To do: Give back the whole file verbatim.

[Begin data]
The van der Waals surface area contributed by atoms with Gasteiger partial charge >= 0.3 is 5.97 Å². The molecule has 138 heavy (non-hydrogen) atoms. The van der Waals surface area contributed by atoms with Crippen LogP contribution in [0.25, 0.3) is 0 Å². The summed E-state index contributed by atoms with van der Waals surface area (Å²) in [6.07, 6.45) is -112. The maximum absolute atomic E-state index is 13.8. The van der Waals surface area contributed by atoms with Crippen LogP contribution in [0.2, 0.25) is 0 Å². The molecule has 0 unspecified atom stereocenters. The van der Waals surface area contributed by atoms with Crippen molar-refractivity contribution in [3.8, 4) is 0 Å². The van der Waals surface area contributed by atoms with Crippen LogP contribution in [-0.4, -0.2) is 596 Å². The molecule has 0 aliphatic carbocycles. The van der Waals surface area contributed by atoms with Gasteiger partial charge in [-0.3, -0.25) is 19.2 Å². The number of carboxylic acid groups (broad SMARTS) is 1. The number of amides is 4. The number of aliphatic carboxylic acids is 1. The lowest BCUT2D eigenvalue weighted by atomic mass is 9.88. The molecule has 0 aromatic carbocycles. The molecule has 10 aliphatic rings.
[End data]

The van der Waals surface area contributed by atoms with Gasteiger partial charge >= 0.3 is 5.97 Å². The molecule has 138 heavy (non-hydrogen) atoms. The van der Waals surface area contributed by atoms with Crippen LogP contribution in [0.25, 0.3) is 0 Å². The summed E-state index contributed by atoms with van der Waals surface area (Å²) in [6.07, 6.45) is -112. The maximum absolute atomic E-state index is 13.8. The van der Waals surface area contributed by atoms with Crippen LogP contribution in [0.2, 0.25) is 0 Å². The molecule has 0 unspecified atom stereocenters. The van der Waals surface area contributed by atoms with Crippen molar-refractivity contribution in [3.8, 4) is 0 Å². The van der Waals surface area contributed by atoms with Crippen LogP contribution in [-0.4, -0.2) is 596 Å². The molecule has 0 aliphatic carbocycles. The van der Waals surface area contributed by atoms with Gasteiger partial charge in [-0.3, -0.25) is 19.2 Å². The number of carboxylic acid groups (broad SMARTS) is 1. The number of amides is 4. The number of aliphatic carboxylic acids is 1. The lowest BCUT2D eigenvalue weighted by atomic mass is 9.88. The molecule has 0 aromatic carbocycles. The molecule has 10 aliphatic rings.